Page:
China’s loan practices have artificially inflated the iron ore price as demand for collateral boosted imports, which led to average prices of $130 to $135 a metric ton at the end of 2013, IG Markets Ltd. said in a March 11 note. It’s believed most of the inventory purchases are unhedged so margin calls are rising and losses are mounting, IG Markets’ strategist Evan Lucas said in the note.

While this could see inventory-dumping as losses become unsustainable, Lucas said it’s more likely banks will take control of inventories as traders default. Banks aren’t likely to sell cargoes until the market recovers, he said.

China is studying the default risks to companies that use iron ore as collateral to obtain financing, and may warn banks about the dangers of lending money in such cases, people with direct knowledge of the matter said today. Regulators are weighing the risk to banks from the falling price of iron ore and a weaker yuan, said the two people, who asked not to be identified because the deliberations haven’t been made public.

China had its first onshore bond default after Shanghai Chaori Solar Energy Science & Technology Co., a solar-panel maker, last week failed to pay interest on notes due March 2017. That’s stoking speculation more companies in overcapacity industries in China may miss debt payments.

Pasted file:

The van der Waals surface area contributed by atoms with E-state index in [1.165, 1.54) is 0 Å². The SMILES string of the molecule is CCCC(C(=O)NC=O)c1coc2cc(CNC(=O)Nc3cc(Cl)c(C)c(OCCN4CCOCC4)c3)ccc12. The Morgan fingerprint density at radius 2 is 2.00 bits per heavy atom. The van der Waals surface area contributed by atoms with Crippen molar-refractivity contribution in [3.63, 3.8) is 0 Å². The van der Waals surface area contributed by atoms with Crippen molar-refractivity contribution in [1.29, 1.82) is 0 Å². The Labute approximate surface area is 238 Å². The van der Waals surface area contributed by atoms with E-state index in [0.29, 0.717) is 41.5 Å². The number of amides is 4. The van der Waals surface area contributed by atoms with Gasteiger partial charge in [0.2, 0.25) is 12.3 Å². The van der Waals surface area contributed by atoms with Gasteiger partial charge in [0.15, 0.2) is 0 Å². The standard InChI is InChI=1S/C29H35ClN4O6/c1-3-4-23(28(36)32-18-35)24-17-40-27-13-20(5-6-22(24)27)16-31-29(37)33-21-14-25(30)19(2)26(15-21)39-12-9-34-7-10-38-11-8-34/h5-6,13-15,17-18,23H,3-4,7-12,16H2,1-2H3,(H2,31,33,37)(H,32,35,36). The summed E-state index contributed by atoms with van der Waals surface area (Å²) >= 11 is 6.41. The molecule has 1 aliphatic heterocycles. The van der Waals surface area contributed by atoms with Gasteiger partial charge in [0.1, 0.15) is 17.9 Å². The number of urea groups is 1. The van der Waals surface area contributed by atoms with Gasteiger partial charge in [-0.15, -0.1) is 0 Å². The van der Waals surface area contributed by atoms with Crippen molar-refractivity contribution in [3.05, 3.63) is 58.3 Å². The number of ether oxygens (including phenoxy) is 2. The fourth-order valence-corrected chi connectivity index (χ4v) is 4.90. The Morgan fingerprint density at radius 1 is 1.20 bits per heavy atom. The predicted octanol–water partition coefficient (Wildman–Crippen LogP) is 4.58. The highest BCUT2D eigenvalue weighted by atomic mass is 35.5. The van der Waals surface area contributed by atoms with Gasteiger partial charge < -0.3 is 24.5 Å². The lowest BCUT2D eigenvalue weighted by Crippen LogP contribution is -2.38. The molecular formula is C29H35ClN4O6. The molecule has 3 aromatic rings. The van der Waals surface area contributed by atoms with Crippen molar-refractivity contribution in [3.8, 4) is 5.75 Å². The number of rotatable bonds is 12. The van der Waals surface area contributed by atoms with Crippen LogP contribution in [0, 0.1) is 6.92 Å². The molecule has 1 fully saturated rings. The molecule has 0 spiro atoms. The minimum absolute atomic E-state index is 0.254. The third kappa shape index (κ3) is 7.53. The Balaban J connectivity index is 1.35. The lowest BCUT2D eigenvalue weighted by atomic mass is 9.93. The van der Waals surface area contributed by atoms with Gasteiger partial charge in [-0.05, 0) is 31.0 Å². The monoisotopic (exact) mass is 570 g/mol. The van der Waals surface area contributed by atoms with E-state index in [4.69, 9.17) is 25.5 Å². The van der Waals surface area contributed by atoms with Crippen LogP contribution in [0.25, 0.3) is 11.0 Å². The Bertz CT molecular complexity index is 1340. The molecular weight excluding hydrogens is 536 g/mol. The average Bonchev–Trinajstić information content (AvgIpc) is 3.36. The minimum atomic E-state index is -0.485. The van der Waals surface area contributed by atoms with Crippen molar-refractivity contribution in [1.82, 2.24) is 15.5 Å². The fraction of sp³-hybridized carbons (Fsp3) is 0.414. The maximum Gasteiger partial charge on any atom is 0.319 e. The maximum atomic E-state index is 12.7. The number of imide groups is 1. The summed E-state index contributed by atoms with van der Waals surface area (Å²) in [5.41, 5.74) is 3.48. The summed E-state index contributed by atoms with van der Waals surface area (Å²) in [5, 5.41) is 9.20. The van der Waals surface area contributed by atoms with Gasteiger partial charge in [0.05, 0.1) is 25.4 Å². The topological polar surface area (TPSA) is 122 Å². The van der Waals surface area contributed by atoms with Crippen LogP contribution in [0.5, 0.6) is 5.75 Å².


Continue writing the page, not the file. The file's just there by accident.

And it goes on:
Closely held steel mills in China are “struggling to get funding at the moment,” said Joel Crane, a Melbourne-based commodity analyst with Morgan Stanley Australia Ltd. “So they’ll be refusing both contracted and spot iron ore, and that’s led to the panic selling.”

BHP Billiton Ltd., the world’s largest mining company, is protected from payment defaults on iron ore shipments, said Jimmy Wilson, its iron ore president.

“We have assurances around each of the cargoes,” Wilson said in Perth on March 11. “We sell everything against letters of credit.”

— With assistance by Rebecca Keenan, and Helen Yuan